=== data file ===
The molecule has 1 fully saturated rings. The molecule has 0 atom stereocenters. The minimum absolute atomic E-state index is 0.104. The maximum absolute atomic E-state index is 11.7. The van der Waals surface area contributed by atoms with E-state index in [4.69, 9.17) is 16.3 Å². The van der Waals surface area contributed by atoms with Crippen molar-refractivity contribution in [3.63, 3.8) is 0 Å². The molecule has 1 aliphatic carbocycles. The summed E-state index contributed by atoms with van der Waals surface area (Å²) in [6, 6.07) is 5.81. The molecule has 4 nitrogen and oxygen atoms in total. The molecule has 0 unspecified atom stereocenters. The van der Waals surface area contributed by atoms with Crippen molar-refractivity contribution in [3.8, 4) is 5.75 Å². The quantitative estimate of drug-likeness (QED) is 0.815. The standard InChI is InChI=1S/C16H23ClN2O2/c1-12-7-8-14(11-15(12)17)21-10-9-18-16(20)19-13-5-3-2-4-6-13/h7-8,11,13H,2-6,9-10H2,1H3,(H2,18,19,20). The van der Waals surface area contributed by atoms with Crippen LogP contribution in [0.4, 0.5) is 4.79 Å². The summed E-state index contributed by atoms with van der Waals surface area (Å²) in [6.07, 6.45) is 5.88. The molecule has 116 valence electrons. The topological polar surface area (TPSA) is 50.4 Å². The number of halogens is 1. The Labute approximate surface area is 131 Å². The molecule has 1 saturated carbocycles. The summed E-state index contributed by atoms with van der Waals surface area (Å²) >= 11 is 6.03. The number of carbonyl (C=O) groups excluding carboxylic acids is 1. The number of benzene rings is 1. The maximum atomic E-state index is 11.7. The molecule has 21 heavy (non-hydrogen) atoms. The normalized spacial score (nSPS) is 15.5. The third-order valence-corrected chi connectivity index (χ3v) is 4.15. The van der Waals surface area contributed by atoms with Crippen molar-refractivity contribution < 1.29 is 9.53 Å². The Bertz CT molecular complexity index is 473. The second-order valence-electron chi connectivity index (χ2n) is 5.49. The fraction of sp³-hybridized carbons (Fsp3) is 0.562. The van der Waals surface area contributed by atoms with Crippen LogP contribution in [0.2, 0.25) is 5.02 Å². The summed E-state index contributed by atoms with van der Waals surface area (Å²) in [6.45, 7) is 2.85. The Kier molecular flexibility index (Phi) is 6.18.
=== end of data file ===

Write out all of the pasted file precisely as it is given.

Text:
The molecule has 1 fully saturated rings. The molecule has 0 atom stereocenters. The minimum absolute atomic E-state index is 0.104. The maximum absolute atomic E-state index is 11.7. The van der Waals surface area contributed by atoms with E-state index in [4.69, 9.17) is 16.3 Å². The van der Waals surface area contributed by atoms with Crippen molar-refractivity contribution in [3.63, 3.8) is 0 Å². The molecule has 1 aliphatic carbocycles. The summed E-state index contributed by atoms with van der Waals surface area (Å²) in [6, 6.07) is 5.81. The molecule has 4 nitrogen and oxygen atoms in total. The molecule has 0 unspecified atom stereocenters. The van der Waals surface area contributed by atoms with Crippen molar-refractivity contribution in [3.8, 4) is 5.75 Å². The quantitative estimate of drug-likeness (QED) is 0.815. The standard InChI is InChI=1S/C16H23ClN2O2/c1-12-7-8-14(11-15(12)17)21-10-9-18-16(20)19-13-5-3-2-4-6-13/h7-8,11,13H,2-6,9-10H2,1H3,(H2,18,19,20). The van der Waals surface area contributed by atoms with Crippen LogP contribution in [0.4, 0.5) is 4.79 Å². The summed E-state index contributed by atoms with van der Waals surface area (Å²) in [6.07, 6.45) is 5.88. The molecule has 116 valence electrons. The topological polar surface area (TPSA) is 50.4 Å². The number of halogens is 1. The Labute approximate surface area is 131 Å². The molecule has 1 saturated carbocycles. The summed E-state index contributed by atoms with van der Waals surface area (Å²) >= 11 is 6.03. The number of carbonyl (C=O) groups excluding carboxylic acids is 1. The number of benzene rings is 1. The maximum atomic E-state index is 11.7. The molecule has 21 heavy (non-hydrogen) atoms. The normalized spacial score (nSPS) is 15.5. The third-order valence-corrected chi connectivity index (χ3v) is 4.15. The van der Waals surface area contributed by atoms with Crippen molar-refractivity contribution < 1.29 is 9.53 Å². The Bertz CT molecular complexity index is 473. The second-order valence-electron chi connectivity index (χ2n) is 5.49. The fraction of sp³-hybridized carbons (Fsp3) is 0.562. The van der Waals surface area contributed by atoms with Crippen LogP contribution in [0.2, 0.25) is 5.02 Å². The summed E-state index contributed by atoms with van der Waals surface area (Å²) in [6.45, 7) is 2.85. The Kier molecular flexibility index (Phi) is 6.18.